When you arrive for your first appointment, you will be asked to fill out some paperwork regarding your medical history and hearing. We will discuss the nature of your hearing difficulties and the impact they have on your daily activities. As an example, many people with hearing loss have trouble hearing at concerts, restaurants, family gatherings, or specific voices, such as those of their grandchildren. In some cases, hearing loss may also have a direct impact on social situations or work environments.
You will be encouraged to bring along a family member or friend to your appointment as an "extra set of ears" who may think of additional questions that might not occur to you during your visit. A Sounds for Life audiologist will review your history with you and may ask additional questions in order to get a full understanding of your own unique hearing needs.
Next, we will perform an exam of both of your ears with an otoscope to determine that they are free of wax or other foreign objects. In some cases the ear canal may be blocked to the extent that wax removal must be performed before we proceed with any testing. Once we determine the ears are free of wax, we will test your middle ear function. This is done with a piece of equipment known as a tympanometer. The tympanometer is utilized to rule out any abnormalities with the middle ear area, such as the presence of fluid. We will also use this equipment to measure your acoustic reflex thresholds to further assess the function of your inner ears and beyond.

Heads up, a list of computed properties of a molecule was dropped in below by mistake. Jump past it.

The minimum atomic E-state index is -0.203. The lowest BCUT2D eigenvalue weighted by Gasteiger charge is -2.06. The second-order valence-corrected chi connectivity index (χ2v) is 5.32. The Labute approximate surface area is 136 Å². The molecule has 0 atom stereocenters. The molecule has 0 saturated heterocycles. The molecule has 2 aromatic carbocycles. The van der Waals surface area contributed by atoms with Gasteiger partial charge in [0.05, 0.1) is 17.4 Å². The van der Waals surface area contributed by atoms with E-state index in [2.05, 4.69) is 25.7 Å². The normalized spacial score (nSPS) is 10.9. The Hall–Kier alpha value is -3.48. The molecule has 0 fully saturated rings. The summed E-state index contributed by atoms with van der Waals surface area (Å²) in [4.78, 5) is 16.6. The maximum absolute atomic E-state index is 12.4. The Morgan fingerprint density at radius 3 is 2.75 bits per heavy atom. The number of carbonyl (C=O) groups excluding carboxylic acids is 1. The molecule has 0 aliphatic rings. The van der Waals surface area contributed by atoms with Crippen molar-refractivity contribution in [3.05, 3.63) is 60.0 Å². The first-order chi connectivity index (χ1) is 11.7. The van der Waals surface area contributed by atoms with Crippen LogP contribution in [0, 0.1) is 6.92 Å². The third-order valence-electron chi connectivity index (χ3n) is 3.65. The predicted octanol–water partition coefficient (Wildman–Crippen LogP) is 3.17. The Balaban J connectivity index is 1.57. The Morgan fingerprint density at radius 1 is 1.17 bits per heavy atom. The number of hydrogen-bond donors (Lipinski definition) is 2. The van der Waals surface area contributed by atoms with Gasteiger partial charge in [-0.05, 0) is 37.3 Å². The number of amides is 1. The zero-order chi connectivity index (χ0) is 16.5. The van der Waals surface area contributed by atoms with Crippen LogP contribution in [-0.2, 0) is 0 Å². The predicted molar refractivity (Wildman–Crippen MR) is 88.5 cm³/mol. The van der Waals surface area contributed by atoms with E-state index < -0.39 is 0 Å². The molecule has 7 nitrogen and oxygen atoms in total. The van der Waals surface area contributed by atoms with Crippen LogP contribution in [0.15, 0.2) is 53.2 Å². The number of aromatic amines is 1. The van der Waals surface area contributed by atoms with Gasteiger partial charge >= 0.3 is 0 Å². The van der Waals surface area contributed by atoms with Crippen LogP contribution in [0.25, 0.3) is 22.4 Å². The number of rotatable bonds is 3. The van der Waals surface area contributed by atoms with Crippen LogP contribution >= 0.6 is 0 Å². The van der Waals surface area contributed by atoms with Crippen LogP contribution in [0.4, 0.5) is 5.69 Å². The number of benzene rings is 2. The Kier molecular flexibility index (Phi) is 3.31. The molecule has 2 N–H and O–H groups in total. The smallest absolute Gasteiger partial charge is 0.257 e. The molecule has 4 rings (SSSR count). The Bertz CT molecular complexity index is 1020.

Pitch & Loudness Test
Next, we’ll ask you to wear headphones while the audiologist goes to a separate room. You will see each other through a window and be able to communicate as she asks you to repeat what you hear via the headphones. You’ll be asked to repeat simple, two-syllable words that become lower/quieter as the test proceeds. Then, you will be asked to listen to a series of “beeps”, and indicate every time you hear the sound, even if it becomes very low/quiet. This test is performed for each ear with 6-10 varying frequencies or pitches being tested.